Albany Times Union (December 9, 2010) - 'Those Two Guys bringing new comedy show to The Linda' - By: Steve Barnes
Dave Cox and Pat Ferri own a private plane. It seems unlikely that many, or any, other comedians-clowns-buskers-jugglers can say as much. Minor point: The 10-foot-long biplane, with a 14-foot wingspan, does not fly. Instead, it's the largest, most expensive prop yet for the locally based performing duo known as Those Two Guys, whose other equipment include more conventional tools of their craft such as unicycles, ramps and juggling implements. Given that they sit in, climb around and generally imperil themselves on the plane, perhaps it is more properly considered a piece of the set than it is a prop. No matter. The plane gets its second outing on Saturday, when Cox and Ferri bring their new show, "Comedy for the New Depression," to The Linda in Albany. The 90-minute performance showcases their skills in physical dexterity and balance, clowning, juggling, stunts and what they generally call "dangerous comedy" to tell the story of a pair of Maine fishermen who fly the catch of the day to their aunt's Chicago restaurant. Calamity ensues, told largely in the style of silent-film slapstick. The pair got their start as a duo three years ago, following solo appearances on the same bill at a variety show in Chatham. Finding similarities and complements in their performing styles and ambitions, Cox, 35, and Ferri, who's a decade older, began working jointly. They knit together some of their respective routines, conceived and wrote new segments and, by this summer, had a full evening's entertainment. The title invokes both the silent-era style of physical comedy they perform and what's going on in the economy. "There's definitely a '20s-'30s feel to the show, and the title refers to that time and to now -- though now they're just calling it a recession -- as well as to how people may be feeling a little down," says Ferri. "This is a little something to lift you out of that mood."
Among the elements they've incorporated into "Comedy for the New Depression" is Cox's stunt in which he jumps into a pair of pants. "There's the old saying that everybody puts their pants on one leg at a time," says Cox. "Well, I didn't want to do that anymore." In the bit, Cox holds his trousers in front of his waist, leaps straight upward and drops his legs into the pants. He's done the stunt for Jay Leno on "The Tonight Show," and after he put a video online, a Levi's commercial began featuring a version of the bit. "None of them could really jump into them off the floor, and they were using really big pants," says Cox, who has been performing for 15 years and makes a living from the work, as does Ferri. Cox says, "I contacted Calvin Klein when I was going on the (Leno) show to see if I could wear their underwear for money, but they never got back to me." "Comedy for the New Depression" is Those Two Guys' first full-evening show with a complete story line, rather than disconnected routines presented in a variety-show format. They envision it as a touring show that, because its humor is visual and story basic, could be performed around the world without concern about language difficulties. This weekend's performance will be recorded and edited down to a preview version for a press kit that will be shopped to agents and managers. To help with publicity and marketing, Cox and Ferri turned to local comedian Greg Aidala, a tireless and savvy promoter, who's aboard as producer and host, roles he often plays in comedy shows around the region.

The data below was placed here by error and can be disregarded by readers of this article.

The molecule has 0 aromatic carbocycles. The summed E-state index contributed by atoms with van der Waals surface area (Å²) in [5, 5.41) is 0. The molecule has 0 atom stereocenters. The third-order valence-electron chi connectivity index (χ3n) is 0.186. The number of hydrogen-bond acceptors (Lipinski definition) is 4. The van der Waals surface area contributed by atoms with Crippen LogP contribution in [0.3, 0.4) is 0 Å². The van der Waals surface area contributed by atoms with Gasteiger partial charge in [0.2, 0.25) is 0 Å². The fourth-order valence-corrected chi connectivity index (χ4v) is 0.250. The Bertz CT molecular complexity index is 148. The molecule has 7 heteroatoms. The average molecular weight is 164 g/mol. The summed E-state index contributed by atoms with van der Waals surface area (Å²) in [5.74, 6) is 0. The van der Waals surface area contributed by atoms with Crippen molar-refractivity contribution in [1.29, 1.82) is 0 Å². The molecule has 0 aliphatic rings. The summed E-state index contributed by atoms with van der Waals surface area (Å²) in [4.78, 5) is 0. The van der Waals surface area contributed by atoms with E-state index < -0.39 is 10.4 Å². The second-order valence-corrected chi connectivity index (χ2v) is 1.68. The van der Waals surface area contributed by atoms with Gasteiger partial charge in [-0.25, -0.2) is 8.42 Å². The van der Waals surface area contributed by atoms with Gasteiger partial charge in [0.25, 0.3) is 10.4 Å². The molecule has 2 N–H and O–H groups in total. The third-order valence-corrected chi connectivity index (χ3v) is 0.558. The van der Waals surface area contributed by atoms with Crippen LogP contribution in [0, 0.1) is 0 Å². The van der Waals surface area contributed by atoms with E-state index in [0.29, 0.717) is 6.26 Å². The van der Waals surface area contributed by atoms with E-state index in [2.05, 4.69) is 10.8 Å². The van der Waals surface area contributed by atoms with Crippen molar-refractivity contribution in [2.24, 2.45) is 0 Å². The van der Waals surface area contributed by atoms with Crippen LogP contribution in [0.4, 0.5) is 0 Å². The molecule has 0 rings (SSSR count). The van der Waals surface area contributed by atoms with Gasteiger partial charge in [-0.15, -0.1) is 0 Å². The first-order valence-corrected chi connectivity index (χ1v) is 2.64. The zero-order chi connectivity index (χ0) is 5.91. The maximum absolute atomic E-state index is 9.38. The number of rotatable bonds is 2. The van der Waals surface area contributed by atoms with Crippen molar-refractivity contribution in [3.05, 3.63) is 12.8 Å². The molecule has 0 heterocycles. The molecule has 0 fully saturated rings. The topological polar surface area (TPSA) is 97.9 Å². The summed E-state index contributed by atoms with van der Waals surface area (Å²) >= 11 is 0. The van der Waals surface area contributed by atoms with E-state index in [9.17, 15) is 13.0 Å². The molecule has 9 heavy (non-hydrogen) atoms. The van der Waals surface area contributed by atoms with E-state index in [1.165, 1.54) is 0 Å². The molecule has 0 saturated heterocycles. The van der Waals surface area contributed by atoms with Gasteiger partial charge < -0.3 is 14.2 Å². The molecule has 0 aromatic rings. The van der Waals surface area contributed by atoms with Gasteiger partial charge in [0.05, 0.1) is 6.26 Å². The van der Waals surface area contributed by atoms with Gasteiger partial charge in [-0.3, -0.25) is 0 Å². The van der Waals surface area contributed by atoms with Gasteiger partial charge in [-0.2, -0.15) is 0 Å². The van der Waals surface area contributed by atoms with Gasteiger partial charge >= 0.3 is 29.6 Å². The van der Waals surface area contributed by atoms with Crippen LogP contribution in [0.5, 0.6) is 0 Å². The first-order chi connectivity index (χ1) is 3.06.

"We're at a point now ... where we're asking ourselves, 'Are we going to move forward in entertainment or basically cash it in?' We have the attitude of, 'Yeah, let's do it,' " says Aidala. "Our hearts are behind this. We think this is the show to really go for it with. It seriously could work. Stuff like this is not going on around the country. It's certainly not coming to Albany. We think we've got a real chance with this."